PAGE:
You were among the first group to graduate from QUT fashion (the first degree of its kind in Queensland), and were quickly labeled ‘one to watch’. Based on your experience, do you feel Queensland is a nurturing environment for emerging fashion designers?
I was one of the first students to go through QUT fashion so we had no precedence to influence perception and direction. I think as a result going through this course as one of a few inaugural students meant you had to make the best of the situation and be the driver of your own destiny and projected outcome. I think being in my home city amongst family and friends, it naturally offered that support and nurturing to help achieve some of my goals.
You’ve spent time living and working on your Gail Sorronda label in Europe, and have successfully developed an international profile. What made you decide to re-establish yourself in Queensland, and has this return to a subtropical environment had any influence on your current work?
Being super sensitive I can’t help but be influenced by my immediate environment so it was only natural that the first collection back was titled ‘Lighthouse’. It was an ode to nautical, coco cabana, goth mermaids, so I guess being back has resurrected my subtropical awareness. The idea of coming back home is a romantic notion too and I wanted to open up a shop in my home city first so it made sense.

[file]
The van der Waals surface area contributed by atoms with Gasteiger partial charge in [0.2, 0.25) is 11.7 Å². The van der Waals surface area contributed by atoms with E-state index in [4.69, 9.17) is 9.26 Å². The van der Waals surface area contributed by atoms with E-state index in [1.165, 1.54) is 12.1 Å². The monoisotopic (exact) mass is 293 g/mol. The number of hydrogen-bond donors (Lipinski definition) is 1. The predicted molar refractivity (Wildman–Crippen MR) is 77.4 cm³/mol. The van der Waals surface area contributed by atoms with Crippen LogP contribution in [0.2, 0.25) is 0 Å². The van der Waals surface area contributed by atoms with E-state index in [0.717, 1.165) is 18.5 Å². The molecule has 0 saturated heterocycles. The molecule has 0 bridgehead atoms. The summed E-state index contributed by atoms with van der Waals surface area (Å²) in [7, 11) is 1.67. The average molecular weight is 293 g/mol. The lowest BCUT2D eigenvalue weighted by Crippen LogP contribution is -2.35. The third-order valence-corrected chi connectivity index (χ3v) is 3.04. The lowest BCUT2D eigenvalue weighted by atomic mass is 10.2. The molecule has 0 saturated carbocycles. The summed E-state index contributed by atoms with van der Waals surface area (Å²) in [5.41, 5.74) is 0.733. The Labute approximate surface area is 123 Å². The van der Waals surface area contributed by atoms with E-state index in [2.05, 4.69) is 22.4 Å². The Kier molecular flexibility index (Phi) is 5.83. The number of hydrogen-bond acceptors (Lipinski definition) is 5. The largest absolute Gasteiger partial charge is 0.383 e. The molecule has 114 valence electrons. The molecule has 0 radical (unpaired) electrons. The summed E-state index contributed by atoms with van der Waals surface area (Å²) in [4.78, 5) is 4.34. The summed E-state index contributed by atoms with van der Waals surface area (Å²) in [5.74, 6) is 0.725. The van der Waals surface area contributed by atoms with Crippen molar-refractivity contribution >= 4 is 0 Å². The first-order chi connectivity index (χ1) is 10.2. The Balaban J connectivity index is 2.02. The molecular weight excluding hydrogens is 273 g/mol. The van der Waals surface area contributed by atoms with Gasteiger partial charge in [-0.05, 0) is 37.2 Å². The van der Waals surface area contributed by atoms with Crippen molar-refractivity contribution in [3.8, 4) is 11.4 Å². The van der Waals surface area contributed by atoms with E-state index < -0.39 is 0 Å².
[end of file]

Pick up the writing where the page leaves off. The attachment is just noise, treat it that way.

Tell us how you came to be interested in fashion…
Body adornment as creative expression has always been symbiotic with me. My mum always dressed my sister and I well for church and we used to go op-shopping resourcefully having fun reinventing the ideas from the past.
Where do you look for inspiration on matters of style?
Style and inspiration can come from anywhere, film, photography, history, the natural environment, a feeling. I find myself attracted to the same aesthetic across different disciplines as a general rule, however, I do love being surprised by a new thought pattern and seeing something in a new innovative way. Aesthetics are like overlapping circles. That’s the nature of style for me;I guess it’s about identifying with an aesthetic as an impulsive emotive act, whilst still being surprised by something new.
What is your most treasured dress-related object or memory?
My vintage Christian Dior black taffeta ruffled cape that my husband bought me in the Porte de Clignancourt market in Paris, because I love a bit of drama!
Give us three words, people or places you associate with Queensland fashion…
Tropical, goth, caftan
Is there such a thing as a distinct Queensland style?
Published in Issue 1, on August 27, 2013.